Donald Sterling Plans to ‘Fight to the Bloody End’

by May 28, 2014

It doesn’t look like disgraced Clippers owner Donald Sterling plans on going away any time soon. In a statement given to ESPN LA, Sterling’s lawyer said that his client plans on fighting the NBA’s attempts to force him to sell the team, and that his agreement with Shelly Sterling that lets her sell the team has been “disavowed.”


Donald Sterling’s lawyer, Max Blecher, told ESPN on Tuesday that his client “is going to fight to the bloody end” and has effectively “disavowed” the agreement he reached with his wife last week that would allow her to negotiate a sale of the team.


“I don’t know what agreement she has with him, but I’m saying to you today, he disavows anything she’s doing to sell the team,” Blecher said. “He says, ‘It’s my team, and I’ll sell it when and if I get around to it.'”


Asked why Sterling seems to have had a change of heart, Blecher said, “He was in a state of shock at first. Now he’s recovering and he’s much more feisty.”


Shelly Sterling and her advisers were undeterred by Donald Sterling’s position, and continued to move swiftly to sell the team, setting a deadline of Wednesday morning for the first round of bidding on the team, sources told ESPN.


Pierce O’Donnell, the attorney for Shelly Sterling, issued a statement Tuesday stating that his client had a written agreement with her husband to sell the team and she “and the NBA are working cooperatively on the transaction.”


Shelly Sterling has retained Bank of America to help sell the franchise. ESPN reported Sunday that at least six serious groups have approached Shelly Sterling and her advisers about purchasing the team. Four of those groups are known: former Microsoft CEO Steve Ballmer; a group including music mogul David Geffen, Oracle CEO Larry Ellison and Oprah Winfrey; billionaire surgeon and entrepreneur Patrick Soon-Shiong; and a group including former NBA star Grant Hill and Southern California businessmen Tony Ressler and Bruce Karsh.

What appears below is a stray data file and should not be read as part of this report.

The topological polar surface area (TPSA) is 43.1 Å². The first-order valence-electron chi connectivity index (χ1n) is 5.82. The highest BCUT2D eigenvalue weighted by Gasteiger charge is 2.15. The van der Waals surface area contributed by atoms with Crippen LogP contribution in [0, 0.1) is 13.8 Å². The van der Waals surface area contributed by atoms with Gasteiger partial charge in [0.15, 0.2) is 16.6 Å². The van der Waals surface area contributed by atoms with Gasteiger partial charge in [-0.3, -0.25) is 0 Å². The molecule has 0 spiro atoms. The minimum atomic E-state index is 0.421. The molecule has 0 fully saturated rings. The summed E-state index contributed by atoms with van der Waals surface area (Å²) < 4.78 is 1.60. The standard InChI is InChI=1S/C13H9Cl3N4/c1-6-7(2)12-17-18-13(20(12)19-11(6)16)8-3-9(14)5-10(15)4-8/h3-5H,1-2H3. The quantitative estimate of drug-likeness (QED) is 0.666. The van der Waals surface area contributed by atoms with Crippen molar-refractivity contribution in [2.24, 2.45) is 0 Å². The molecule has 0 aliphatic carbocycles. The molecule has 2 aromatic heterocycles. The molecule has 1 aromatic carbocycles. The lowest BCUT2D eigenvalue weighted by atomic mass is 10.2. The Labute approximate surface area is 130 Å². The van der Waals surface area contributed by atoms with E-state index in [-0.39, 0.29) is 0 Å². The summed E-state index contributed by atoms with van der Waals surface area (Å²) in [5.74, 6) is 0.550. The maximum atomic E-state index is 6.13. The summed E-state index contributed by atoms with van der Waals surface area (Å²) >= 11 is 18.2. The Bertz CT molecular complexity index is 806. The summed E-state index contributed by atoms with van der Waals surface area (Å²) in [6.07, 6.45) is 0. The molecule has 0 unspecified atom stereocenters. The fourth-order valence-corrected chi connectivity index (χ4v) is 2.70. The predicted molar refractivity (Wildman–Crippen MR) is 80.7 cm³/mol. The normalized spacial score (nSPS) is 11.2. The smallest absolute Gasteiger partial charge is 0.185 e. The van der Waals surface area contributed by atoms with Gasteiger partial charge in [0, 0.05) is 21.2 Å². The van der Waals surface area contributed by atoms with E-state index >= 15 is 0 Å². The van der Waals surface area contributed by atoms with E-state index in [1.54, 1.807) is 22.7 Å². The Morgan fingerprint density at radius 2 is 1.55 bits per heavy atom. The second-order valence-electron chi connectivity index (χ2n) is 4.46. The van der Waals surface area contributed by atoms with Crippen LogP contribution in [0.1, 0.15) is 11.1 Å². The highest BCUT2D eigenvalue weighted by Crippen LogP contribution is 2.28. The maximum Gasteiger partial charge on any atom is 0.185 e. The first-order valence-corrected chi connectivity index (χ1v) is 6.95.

One source with knowledge of the process estimated that most of the first bids will start at $1 billion.


Bank of America made bid books with financial information on the team available to potential buyers Tuesday. The Clippers’ television rights are up in two years, a key reason the franchise could sell for more than $1 billion. However, the Clippers still have nine years remaining on their current lease with Staples Center, according to sources.


The dispute between the Sterlings comes as the NBA continues to press for a June 3 hearing of the board of governors, which will end with a vote on whether to terminate Donald Sterling’s ownership.


It has been made clear to the Sterlings that the NBA would not accept any situation in which either of them retains an interest in the team after it is sold, according to a source with knowledge of the discussions.